Harry S. Truman Presidential Library & Museum
A man takes a photo of a woman outside the Truman Library on the final day it was open to the public ahead of the renovation.

Harry S. Truman Presidential Library & Museum

Harry S. Truman Presidential Library & Museum

**As of July 23, 2019, the museum at the Harry S. Truman Presidential Library and Museum is closed to the public. The facility is undergoing a major renovation and is expected to reopen within 12-14 months. The research library will remain open during construction.

Learn about the transformative renovation project here, and keep an eye on our Event Calendar for Truman-related events scheduled during the Library’s closure.**

The Harry S. Truman Presidential Library and Museum is the presidential library and resting place of Harry S. Truman, the 33rd President of the United States (1945–1953). It is one of just 14 presidential libraries in the country and the first presidential library to be created under the provisions of the 1955 Presidential Libraries Act.

The exhibits in the Library’s museum emphasize the career of Harry S. Truman and the history of the Truman administration. Among the permanent exhibits are a mural painting in the entrance lobby, “Independence and the Opening of the West,” by Missouri artist Thomas Hart Benton, a reproduction of the Oval Office as it was during the Truman administration, and the office which Truman used in his retirement years.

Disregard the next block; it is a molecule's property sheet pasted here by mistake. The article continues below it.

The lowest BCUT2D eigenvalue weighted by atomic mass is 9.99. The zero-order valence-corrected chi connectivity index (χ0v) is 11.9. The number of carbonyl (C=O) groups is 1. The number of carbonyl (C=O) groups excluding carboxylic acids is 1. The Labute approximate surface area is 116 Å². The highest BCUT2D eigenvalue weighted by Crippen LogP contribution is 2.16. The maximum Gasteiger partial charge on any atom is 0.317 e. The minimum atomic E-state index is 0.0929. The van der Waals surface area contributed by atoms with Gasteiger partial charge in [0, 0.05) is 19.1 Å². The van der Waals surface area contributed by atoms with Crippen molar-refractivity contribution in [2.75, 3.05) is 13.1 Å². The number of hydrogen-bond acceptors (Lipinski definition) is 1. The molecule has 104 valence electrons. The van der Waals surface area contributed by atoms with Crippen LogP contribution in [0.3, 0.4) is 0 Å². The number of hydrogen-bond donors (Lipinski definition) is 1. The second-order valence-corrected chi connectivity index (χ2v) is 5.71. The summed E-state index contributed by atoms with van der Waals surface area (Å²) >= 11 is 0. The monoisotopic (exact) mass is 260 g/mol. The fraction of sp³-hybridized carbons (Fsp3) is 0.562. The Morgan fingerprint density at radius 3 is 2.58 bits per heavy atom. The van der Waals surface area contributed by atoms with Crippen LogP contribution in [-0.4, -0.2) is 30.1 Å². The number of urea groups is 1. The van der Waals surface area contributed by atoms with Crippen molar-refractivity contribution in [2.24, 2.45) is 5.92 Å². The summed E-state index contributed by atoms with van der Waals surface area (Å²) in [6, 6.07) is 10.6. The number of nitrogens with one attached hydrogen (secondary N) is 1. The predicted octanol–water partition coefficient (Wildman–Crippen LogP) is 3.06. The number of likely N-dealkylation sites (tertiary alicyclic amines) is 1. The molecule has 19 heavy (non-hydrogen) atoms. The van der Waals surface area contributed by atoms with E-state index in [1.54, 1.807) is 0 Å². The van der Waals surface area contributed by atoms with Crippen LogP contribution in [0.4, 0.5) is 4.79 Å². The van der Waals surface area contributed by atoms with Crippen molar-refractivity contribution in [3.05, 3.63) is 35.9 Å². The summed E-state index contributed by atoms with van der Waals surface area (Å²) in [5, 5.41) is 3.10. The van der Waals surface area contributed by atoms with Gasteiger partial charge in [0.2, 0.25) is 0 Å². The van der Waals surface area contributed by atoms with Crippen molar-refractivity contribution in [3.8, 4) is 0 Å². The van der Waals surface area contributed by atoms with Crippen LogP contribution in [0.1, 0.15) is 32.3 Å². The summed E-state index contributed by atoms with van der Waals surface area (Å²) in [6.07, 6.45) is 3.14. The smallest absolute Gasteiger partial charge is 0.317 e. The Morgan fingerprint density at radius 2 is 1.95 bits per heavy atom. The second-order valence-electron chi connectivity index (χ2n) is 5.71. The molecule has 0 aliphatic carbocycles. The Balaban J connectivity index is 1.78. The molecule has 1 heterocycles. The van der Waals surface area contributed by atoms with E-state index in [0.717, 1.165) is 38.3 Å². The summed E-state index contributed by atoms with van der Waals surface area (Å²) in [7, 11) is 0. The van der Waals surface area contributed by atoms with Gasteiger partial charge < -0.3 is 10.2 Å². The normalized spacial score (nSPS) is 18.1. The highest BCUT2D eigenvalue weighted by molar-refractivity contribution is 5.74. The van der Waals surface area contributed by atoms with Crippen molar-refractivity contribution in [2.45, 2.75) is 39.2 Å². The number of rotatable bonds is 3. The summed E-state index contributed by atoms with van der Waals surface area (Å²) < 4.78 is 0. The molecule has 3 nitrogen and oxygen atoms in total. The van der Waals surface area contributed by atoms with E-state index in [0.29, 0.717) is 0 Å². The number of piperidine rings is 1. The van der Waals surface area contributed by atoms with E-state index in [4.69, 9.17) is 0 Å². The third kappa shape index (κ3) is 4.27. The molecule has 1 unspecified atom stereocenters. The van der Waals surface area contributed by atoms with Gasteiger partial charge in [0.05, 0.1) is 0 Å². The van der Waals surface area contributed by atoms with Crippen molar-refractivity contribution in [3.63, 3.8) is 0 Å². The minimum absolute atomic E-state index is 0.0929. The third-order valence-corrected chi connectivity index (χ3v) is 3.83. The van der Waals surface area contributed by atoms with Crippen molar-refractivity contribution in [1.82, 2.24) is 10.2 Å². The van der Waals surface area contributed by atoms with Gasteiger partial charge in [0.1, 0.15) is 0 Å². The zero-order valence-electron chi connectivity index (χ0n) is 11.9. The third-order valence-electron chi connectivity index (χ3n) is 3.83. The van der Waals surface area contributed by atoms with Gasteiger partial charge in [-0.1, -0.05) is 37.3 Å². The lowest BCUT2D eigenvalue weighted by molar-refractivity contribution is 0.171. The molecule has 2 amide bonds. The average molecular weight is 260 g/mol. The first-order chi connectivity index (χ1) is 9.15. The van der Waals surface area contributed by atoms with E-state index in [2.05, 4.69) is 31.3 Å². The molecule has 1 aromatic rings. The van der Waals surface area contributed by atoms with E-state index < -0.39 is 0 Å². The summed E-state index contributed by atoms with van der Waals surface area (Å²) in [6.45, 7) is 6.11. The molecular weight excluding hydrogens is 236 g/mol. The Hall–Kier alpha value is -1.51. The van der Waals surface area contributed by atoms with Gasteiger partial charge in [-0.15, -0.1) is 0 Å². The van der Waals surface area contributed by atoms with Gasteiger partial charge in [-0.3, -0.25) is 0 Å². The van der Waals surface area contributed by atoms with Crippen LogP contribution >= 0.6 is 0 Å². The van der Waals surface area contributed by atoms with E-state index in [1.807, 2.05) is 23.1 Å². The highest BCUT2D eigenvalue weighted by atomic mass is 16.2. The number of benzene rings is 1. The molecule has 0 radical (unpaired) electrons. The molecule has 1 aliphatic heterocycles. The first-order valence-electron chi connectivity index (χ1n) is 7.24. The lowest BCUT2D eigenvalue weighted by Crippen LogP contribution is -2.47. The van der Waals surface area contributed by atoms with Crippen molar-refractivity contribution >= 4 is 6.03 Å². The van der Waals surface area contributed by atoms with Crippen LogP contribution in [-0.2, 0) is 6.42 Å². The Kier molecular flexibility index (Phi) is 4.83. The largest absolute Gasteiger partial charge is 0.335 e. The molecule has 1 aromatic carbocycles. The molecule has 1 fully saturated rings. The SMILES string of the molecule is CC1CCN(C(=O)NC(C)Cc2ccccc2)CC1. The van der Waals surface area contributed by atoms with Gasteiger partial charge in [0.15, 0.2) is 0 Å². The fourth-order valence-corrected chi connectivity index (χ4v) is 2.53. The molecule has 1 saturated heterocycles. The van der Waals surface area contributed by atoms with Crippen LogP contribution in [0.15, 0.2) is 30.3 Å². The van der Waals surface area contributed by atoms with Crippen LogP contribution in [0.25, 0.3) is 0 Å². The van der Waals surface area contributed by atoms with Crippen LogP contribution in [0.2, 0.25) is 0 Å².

As of July 2019, the museum closed to the public to undergo a major, $25 million renovation. The project will see the installation of a new permanent exhibition and upgrades to the visitor experience, including improved storytelling, enhanced interactive and technology-based experiences and a comprehensive educational strategy.

Built on a hill overlooking the Kansas City skyline, on land donated by the City of Independence, the Truman Library was dedicated July 6, 1957. Truman actively participated in the day-to-day operation of the Library, personally training museum docents and conducting impromptu “press conferences” for visiting school students. He frequently arrived before the staff and would often answer the phone to give directions and answer questions, telling surprised callers that he was the “man himself.”

Location and Directions

500 W. US Hwy. 24
Independence MO 64050;
(816) 268-8200